Kirsten Gillibrand: Right. Well, you know, I didn't even know about the risks of testing for myself. You know, I just did a public service announcement, it's urging women to get their yearly mammogram. I'm 42, I've had two so far. My doctor wants me to have another one this year. I'll get mine, but you know, I didn't know what risks there were. No one told me there was a risk with getting a mammogram every year.

So, there's a lot of misinformation, and I'd like to know what the risks actually are now. And you know, am I endangering myself by getting mammograms? I just don't know. So I think the confusion that's been called is doing a grave disservice to American women.

And I think it's important that Secretary Sebelius take a leadership role here, and create clarity so women know what the risks are, and they can weigh those risks with their doctor, and make a determination what's best for them.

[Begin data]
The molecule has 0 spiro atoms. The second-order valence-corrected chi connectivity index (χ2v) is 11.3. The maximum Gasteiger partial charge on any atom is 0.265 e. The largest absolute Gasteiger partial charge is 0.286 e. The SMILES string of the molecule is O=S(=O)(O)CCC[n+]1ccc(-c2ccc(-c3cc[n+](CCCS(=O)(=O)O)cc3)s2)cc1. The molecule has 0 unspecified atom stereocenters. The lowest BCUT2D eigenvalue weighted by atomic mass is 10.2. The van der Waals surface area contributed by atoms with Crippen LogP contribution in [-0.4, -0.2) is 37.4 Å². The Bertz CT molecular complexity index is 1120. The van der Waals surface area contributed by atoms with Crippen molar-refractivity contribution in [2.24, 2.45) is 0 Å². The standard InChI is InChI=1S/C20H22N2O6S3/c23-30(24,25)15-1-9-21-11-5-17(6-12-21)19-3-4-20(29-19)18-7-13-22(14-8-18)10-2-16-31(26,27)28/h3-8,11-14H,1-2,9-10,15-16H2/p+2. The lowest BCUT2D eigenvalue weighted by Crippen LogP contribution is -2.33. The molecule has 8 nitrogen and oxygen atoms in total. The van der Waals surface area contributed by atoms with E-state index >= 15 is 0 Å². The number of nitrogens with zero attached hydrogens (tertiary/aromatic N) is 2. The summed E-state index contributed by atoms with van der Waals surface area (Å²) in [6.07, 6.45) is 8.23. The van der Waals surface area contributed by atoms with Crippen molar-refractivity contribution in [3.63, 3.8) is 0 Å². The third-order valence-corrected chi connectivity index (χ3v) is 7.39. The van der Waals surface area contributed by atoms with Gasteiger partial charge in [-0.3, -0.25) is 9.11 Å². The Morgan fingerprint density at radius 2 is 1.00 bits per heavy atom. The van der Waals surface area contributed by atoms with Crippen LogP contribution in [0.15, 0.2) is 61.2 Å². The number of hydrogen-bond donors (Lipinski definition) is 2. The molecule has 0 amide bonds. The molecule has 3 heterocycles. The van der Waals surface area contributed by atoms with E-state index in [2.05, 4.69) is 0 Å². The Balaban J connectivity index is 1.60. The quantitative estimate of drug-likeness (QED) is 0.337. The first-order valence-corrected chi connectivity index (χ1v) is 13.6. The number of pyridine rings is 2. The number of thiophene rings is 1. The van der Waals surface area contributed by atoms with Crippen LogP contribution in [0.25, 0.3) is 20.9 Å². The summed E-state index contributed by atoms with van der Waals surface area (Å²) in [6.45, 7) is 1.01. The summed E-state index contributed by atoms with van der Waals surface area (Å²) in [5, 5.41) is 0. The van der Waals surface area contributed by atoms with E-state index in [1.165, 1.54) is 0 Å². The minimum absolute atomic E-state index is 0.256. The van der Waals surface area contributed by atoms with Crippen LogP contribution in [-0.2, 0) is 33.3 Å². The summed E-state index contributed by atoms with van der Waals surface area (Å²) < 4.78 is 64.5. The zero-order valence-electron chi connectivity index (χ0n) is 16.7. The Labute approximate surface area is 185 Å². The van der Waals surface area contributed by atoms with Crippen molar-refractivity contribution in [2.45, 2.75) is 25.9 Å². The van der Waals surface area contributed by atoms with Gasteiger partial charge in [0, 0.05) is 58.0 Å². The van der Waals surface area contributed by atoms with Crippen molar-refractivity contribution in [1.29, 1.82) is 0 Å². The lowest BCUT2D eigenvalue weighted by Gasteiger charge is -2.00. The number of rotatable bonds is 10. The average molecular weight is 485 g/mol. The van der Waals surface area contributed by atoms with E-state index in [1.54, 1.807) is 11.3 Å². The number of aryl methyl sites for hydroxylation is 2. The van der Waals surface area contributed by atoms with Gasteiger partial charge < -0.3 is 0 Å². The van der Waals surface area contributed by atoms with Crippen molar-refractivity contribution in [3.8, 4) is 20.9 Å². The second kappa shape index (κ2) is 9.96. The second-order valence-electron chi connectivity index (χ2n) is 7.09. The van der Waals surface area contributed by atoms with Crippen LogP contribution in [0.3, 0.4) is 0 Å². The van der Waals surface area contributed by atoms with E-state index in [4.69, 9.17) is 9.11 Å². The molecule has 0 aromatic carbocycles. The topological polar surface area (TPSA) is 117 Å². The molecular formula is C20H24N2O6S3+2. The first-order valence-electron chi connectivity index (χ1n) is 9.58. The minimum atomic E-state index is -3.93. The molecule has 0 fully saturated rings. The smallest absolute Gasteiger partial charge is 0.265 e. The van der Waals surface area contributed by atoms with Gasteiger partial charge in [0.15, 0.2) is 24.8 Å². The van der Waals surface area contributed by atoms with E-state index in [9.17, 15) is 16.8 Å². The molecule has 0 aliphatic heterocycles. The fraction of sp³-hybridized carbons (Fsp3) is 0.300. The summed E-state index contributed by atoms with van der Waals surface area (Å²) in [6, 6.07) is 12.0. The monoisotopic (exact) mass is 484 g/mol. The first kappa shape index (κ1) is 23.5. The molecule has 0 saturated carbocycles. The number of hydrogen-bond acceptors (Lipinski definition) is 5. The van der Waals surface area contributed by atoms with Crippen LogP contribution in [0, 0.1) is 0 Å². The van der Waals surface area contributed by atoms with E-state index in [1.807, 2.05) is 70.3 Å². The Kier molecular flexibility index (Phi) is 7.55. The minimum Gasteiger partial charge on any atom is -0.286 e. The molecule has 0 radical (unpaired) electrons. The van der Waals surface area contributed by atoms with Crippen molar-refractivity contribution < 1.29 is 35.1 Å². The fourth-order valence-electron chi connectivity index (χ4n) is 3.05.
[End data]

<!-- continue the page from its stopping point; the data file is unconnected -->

Nancy Watzman: Okay. Does that answer your question?

(Gina Carroll): It does, thank you.

Nancy Watzman: Okay, so on to the next caller.

Operator: Ladies and Gentlemen, as a reminder, to register a question, please press the 1 followed by the 4. Our next question comes from Line Number X397. Please proceed.

Woman: Hi, I'm the one that asked about the Breastfeeding Promotion Act. I had a follow-up question.

Kirsten Gillibrand: Okay.


Woman: …center case that just went through the Supreme Court this year found that breastfeeding is not a condition related to pregnancy, which is just ludicrous. Is there a way to undo that damage through the healthcare reform?

Kirsten Gillibrand: I know nothing about that decision, could you email my staff the information and I'll review it? But that sounds very alarming to me. How could breastfeeding not be related to pregnancy?